“Men and women want to do a good job. If they are provided the proper environment,
they will do so.”
As leaders, we are always looking for leadership strategies that work. A successful leadership experience can lead us to assume that these strategies will work at our next assignment if we impose it on the new organization. No organization is the same. It is the people in the organization that should determine our strategies. Leaders should compose the strategy based on the organization’s personnel, strengths, and weaknesses.
A recent example that displayed this to me was the end of the NFL season and ESPN Radio’s analysis of NFL coaches. I was listening to the Mike and Mike ESPN radio show, and former quarterback and analyst Ron Jaworski, spoke about the success of the Carolina Panthers and the coach, Ron Rivera. His analysis was that Ron Rivera decided to develop an offensive system that fit their star quarterback, Cam Newton, as opposed to imposing the system he used at his previous assignments. If you followed football during the 2015 season, you saw that this approach was a success. The converse of this, was the analysis of the Philadelphia Eagles head coach Chip Kelly’s tenure. Coach Kelly was very successful at the college level with the University of Oregon Ducks. He has a system that was founded on a fast paced offense. This required his team to be in exceptional physical shape. He used biometrics to develop a diet and fitness plan for his players and tracked their progress closely. His players resisted this approach. He then attempted to use trades to gather players that would match his system and way of doing things. If you followed football during the 2015 season, you know that this was unsuccessful and ended with Coach Kelly being fired.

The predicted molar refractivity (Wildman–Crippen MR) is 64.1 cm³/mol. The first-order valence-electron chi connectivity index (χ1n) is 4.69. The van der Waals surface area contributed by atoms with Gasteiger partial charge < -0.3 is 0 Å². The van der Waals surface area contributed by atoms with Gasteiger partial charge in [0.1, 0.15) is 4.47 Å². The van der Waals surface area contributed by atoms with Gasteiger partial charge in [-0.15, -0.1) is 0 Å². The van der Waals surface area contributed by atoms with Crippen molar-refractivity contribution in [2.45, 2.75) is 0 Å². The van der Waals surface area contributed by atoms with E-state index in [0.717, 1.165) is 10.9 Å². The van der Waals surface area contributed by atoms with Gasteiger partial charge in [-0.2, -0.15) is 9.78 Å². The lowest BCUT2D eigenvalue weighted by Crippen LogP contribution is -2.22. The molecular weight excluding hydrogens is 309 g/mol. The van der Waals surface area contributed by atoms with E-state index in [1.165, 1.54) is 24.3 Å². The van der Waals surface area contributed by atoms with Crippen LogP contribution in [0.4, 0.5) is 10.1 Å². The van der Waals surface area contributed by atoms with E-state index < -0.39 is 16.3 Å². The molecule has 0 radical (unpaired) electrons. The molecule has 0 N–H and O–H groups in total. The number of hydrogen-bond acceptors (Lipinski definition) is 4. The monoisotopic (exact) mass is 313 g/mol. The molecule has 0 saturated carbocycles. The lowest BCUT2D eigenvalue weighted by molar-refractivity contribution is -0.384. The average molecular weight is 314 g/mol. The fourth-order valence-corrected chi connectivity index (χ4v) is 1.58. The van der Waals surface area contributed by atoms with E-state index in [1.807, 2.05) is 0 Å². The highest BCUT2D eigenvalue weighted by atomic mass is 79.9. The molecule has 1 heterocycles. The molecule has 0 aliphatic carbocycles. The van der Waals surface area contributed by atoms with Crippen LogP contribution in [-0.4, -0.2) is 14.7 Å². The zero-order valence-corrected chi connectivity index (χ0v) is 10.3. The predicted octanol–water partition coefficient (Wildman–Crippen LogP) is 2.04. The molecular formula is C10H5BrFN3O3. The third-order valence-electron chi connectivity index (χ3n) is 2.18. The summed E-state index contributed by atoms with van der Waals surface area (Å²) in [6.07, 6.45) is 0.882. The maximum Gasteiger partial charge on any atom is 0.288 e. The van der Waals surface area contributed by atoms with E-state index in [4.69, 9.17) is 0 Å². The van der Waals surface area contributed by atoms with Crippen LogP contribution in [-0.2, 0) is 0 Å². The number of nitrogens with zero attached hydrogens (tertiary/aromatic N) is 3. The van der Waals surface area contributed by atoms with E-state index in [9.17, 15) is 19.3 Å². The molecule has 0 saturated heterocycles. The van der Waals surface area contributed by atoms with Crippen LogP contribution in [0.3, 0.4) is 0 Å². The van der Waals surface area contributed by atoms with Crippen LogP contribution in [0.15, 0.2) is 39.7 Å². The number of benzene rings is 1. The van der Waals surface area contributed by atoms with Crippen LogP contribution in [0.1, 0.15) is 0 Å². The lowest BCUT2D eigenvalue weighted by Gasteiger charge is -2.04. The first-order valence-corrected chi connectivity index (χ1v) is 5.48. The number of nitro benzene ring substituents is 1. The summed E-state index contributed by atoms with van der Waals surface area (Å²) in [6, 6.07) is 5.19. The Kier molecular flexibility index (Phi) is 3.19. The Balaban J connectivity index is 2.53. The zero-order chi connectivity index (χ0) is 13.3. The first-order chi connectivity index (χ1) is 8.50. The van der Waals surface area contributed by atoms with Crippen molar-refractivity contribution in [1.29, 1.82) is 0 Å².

“Give them what they need.”
The examples above illustrate how success can be gained by composing your leadership strategies based on personnel and how imposing your strategies on personnel can end in failure. Professor Chuck Allen at the Army War College had a line that he used in his Creative Leadership class during my time there that comes to mind. He would always say, “Give them what they need.” This meant that you should know yourself and your organization and lead in a way that creates an environment where personnel receive the support they need to capitalize on their strengths. Similarly, James C. Hunter, in his book The Servant ( highly recommended ), addresses the idea of meeting the needs of people in your organization. He illustrates this though the account of a man going to a unique leadership retreat where his views are leadership are changed. During one exchange in the book, the military non-commissioned officer character challenges this approach by stating that he shouldn’t be a slave as a leader. The head counselor explains that if you are slave, you give people what they want. A servant leader gives people what they need. What your personnel “wants” is not always what the organization “needs” to be successful. It is up the leader to know the difference and lead accordingly.
There are certainly leadership strategies that are tried and true. There are also leadership strategies that have worked in the past for you that would certainly be appropriate to implement immediately in a new situation. With the premise that the success of a leadership strategy is dependent on the people in the organization, you should compose a strategy based on your people rather than imposing a strategy utilized successfully on a different organization of people.
Sensing resistance in your organization? Maybe it is time to evaluate how much composing and imposing is being done as you implement leadership strategies.